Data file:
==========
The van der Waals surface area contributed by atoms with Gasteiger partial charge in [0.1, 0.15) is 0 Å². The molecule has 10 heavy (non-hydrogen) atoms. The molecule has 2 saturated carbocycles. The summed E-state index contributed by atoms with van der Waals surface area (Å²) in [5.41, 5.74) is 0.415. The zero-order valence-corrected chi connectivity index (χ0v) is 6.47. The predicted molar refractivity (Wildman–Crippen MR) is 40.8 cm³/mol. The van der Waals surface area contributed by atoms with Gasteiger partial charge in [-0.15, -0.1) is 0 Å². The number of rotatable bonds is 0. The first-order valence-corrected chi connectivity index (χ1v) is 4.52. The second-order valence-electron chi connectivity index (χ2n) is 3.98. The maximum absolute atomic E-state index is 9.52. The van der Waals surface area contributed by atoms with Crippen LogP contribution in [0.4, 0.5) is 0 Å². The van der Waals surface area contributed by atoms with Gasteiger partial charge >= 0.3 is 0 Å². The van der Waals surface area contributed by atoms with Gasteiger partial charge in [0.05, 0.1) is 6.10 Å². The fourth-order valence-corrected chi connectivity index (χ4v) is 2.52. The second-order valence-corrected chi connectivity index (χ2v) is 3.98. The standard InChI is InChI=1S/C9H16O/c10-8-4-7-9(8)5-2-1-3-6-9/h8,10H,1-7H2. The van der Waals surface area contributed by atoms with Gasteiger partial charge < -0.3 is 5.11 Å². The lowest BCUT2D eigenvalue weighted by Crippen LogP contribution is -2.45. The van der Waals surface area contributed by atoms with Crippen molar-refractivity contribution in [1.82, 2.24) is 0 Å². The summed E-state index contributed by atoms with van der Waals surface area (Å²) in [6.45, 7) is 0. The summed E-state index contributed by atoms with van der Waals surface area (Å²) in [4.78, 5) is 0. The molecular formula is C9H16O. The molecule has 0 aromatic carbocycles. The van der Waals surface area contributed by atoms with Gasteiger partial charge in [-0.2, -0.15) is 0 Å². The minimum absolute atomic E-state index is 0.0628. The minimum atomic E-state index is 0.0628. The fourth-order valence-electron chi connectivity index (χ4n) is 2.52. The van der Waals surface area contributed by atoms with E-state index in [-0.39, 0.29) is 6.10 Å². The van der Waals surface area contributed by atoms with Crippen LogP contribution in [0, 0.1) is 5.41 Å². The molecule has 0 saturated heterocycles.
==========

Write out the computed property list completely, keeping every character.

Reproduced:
The van der Waals surface area contributed by atoms with Gasteiger partial charge in [0.1, 0.15) is 0 Å². The molecule has 10 heavy (non-hydrogen) atoms. The molecule has 2 saturated carbocycles. The summed E-state index contributed by atoms with van der Waals surface area (Å²) in [5.41, 5.74) is 0.415. The zero-order valence-corrected chi connectivity index (χ0v) is 6.47. The predicted molar refractivity (Wildman–Crippen MR) is 40.8 cm³/mol. The van der Waals surface area contributed by atoms with Gasteiger partial charge in [-0.15, -0.1) is 0 Å². The number of rotatable bonds is 0. The first-order valence-corrected chi connectivity index (χ1v) is 4.52. The second-order valence-electron chi connectivity index (χ2n) is 3.98. The maximum absolute atomic E-state index is 9.52. The van der Waals surface area contributed by atoms with Crippen LogP contribution in [0.4, 0.5) is 0 Å². The van der Waals surface area contributed by atoms with Gasteiger partial charge >= 0.3 is 0 Å². The van der Waals surface area contributed by atoms with Gasteiger partial charge in [0.05, 0.1) is 6.10 Å². The fourth-order valence-corrected chi connectivity index (χ4v) is 2.52. The second-order valence-corrected chi connectivity index (χ2v) is 3.98. The standard InChI is InChI=1S/C9H16O/c10-8-4-7-9(8)5-2-1-3-6-9/h8,10H,1-7H2. The van der Waals surface area contributed by atoms with Gasteiger partial charge < -0.3 is 5.11 Å². The lowest BCUT2D eigenvalue weighted by Crippen LogP contribution is -2.45. The van der Waals surface area contributed by atoms with Crippen molar-refractivity contribution in [1.82, 2.24) is 0 Å². The summed E-state index contributed by atoms with van der Waals surface area (Å²) in [6.45, 7) is 0. The summed E-state index contributed by atoms with van der Waals surface area (Å²) in [4.78, 5) is 0. The molecular formula is C9H16O. The molecule has 0 aromatic carbocycles. The van der Waals surface area contributed by atoms with Gasteiger partial charge in [-0.2, -0.15) is 0 Å². The minimum absolute atomic E-state index is 0.0628. The minimum atomic E-state index is 0.0628. The fourth-order valence-electron chi connectivity index (χ4n) is 2.52. The van der Waals surface area contributed by atoms with E-state index in [-0.39, 0.29) is 6.10 Å². The van der Waals surface area contributed by atoms with Crippen LogP contribution in [0, 0.1) is 5.41 Å². The molecule has 0 saturated heterocycles.